They didn’t cherry pick, they started the trend when more accurate measurements were established at a few fixed stations with frequent sampling.
That is like saying that Keeling Sr. “cherry picked” his CO2 data starting in 1958, when the accurate readings at the South Pole and Mauna Loa started…
Or that Dr. Spencer “cherry picked” his temperature data when the satellites started to measure them (indirectly) in 1979…
Man Bearpig has visions of Dr Sabine out in a little boat with a pH probe, probably of the fish tank variety:
December 26, 2014 at 1:27 am
I wonder if Sabine would be so kind as to provide the calibration certificate for one or more of their pH probes ?
He may have a problem doing this, as I suspect there are none available.
Here's an article for Man BearPig, describing how some ocean pH measurements are taken. And here's a link to a presentation discussing satellite sensing of ocean pH. Deniers seem to like satellites, so maybe they'll be satisfied with that.
Phlogiston probably thinks he's being clever. He just comes across as ignorant if not stupid, someone who can't understand science so he complains about details. What he doesn't seem to realise is that these very same scientists that he can't understand do use paleo data for estimating ocean pH going back thousands of years.
December 26, 2014 at 2:43 am
AGW activists use increasingly the same tactics as 6 day creationists. One is to question all historic and especially palaeo geological data, and call it unreliable. This is the creationist argument Sabine is using.
Another is what is called the “Gish gallop” after a certain over-enthusiastic creationist, and it means the practice of trying to overwhelm a debate with a deluge of “micro-points” – numerous argument of mixed quality which the opponent has no time to refute. The famous example is “101 reasons for a young earth”.
The activist media and scientific journals are the new exponents of the Gish gallop, with the constant drumbeat of alarmist articles about one disaster after another due to global warming, amounting to “101 reasons to act now on CO2 emission”.
(FWIW I don’t consider evolution and a 13 billion year old universe incompatible with Christian faith.)Cliff Mass is looking for papers:
December 25, 2014 at 8:34 pmUpdate: I've added a couple of references for Cliff down below, which should get him started.
Does anyone know of ANY papers that document the observed historical changes in ph before 1980?..cliff mass
Willis Eschenbach had an odd chemistry teacher.
December 24, 2014 at 9:52 am
Thanks, Phil. So your claim is that if we add a small amount of acid to an alkaline solution it’s called “acidification”, if we add a larger amount it’s called “neutralization”, and if we add even more it’s once again called “acidification”?
Makes no sense.
And it didn’t work that way in my chem class. If we only added half the amount of acid needed, we wouldn’t call that “insufficient acidification”. We’d say we had done an incomplete neutralization.
It’s simple, or at least it was in 1964. Moving towards a pH of 7.0 is neutralization. Moving away from 7.0 is either acidification or akalinization.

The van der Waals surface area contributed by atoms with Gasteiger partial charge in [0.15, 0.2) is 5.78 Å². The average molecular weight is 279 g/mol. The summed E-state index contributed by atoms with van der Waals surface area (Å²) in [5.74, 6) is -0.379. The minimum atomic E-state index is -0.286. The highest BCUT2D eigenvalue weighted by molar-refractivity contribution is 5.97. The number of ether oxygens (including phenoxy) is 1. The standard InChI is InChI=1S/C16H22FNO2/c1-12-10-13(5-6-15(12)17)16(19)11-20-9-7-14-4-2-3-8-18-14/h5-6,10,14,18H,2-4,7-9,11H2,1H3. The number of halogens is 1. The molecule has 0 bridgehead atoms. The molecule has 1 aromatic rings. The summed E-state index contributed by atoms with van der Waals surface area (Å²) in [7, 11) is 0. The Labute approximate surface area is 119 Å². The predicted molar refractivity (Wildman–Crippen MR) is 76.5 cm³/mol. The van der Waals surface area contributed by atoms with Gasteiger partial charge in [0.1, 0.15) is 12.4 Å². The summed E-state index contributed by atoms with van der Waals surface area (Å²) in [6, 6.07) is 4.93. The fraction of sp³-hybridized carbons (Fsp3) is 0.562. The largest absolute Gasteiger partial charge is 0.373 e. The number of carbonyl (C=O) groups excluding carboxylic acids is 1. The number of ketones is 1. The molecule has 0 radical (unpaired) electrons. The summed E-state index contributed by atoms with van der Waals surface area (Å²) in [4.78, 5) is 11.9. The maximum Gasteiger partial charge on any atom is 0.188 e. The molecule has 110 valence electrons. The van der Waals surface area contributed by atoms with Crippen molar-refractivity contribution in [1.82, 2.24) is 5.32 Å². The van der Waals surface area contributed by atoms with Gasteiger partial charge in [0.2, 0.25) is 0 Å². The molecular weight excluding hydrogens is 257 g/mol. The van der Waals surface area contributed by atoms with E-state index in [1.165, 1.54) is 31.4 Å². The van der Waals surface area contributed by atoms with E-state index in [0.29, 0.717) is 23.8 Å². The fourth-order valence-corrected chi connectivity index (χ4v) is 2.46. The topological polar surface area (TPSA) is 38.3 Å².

This is also the common usage. For example, you don’t add baking soda to the top of your car battery to “alkalinize” a battery acid spill. You add it to neutralize the acid.
So on the day that people start calling that action “alkalinizing the battery acid” I’ll believe your claims. Until then … not so much …
I'll end on that note.
Levinson, David H., and Jay H. Lawrimore. "State of the climate in 2007." Bulletin of the American Meteorological Society 89, no. 7 (2008): S1-S179. doi: http://dx.doi.org/10.1175/BAMS-89-7-StateoftheClimate (open access)
Doney, Scott C., Victoria J. Fabry, Richard A. Feely, and Joan A. Kleypas. "Ocean acidification: the other CO2 problem." Marine Science 1 (2009). DOI: 10.1146/annurev.marine.010908.163834 (open access)
Byrne, Robert H., Sabine Mecking, Richard A. Feely, and Xuewu Liu. "Direct observations of basin‐wide acidification of the North Pacific Ocean." Geophysical Research Letters 37, no. 2 (2010).. DOI: 10.1029/2009GL040999 (open access)
Older papers (for Cliff Mass and the curious - Dr Kilho Park was very active in this research area in the 1960s) - the bibliographies of all these papers will have more references - then there's the IPCC reports.
Park, Kilho. "Alkalinity and pH off the coast of Oregon." In Deep Sea Research and Oceanographic Abstracts, vol. 15, no. 2, pp. 171-183. Elsevier, 1968. doi:10.1016/0011-7471(68)90039-9 (subs req'd)
Park, Kilho. "Deep-sea pH." Science 154, no. 3756 (1966): 1540-1542. DOI: 10.1126/science.154.3756.1540 (should be open access)
Park, Kilho. "Surface pH of the northeastern Pacific Ocean." The Journal of the Oceanological Society of Korea Vol. 1, No.1-2, December 1966: p 260. (avail here) includes diagram of the pH measuring device and more.
Mellen, Robert H., and David G. Browning. "Variability of low‐frequency sound absorption in the ocean: pH dependence." The Journal of the Acoustical Society of America 61, no. 3 (1977): 704-706. http://dx.doi.org/10.1121/1.381357 - Yes, really. (subs req'd)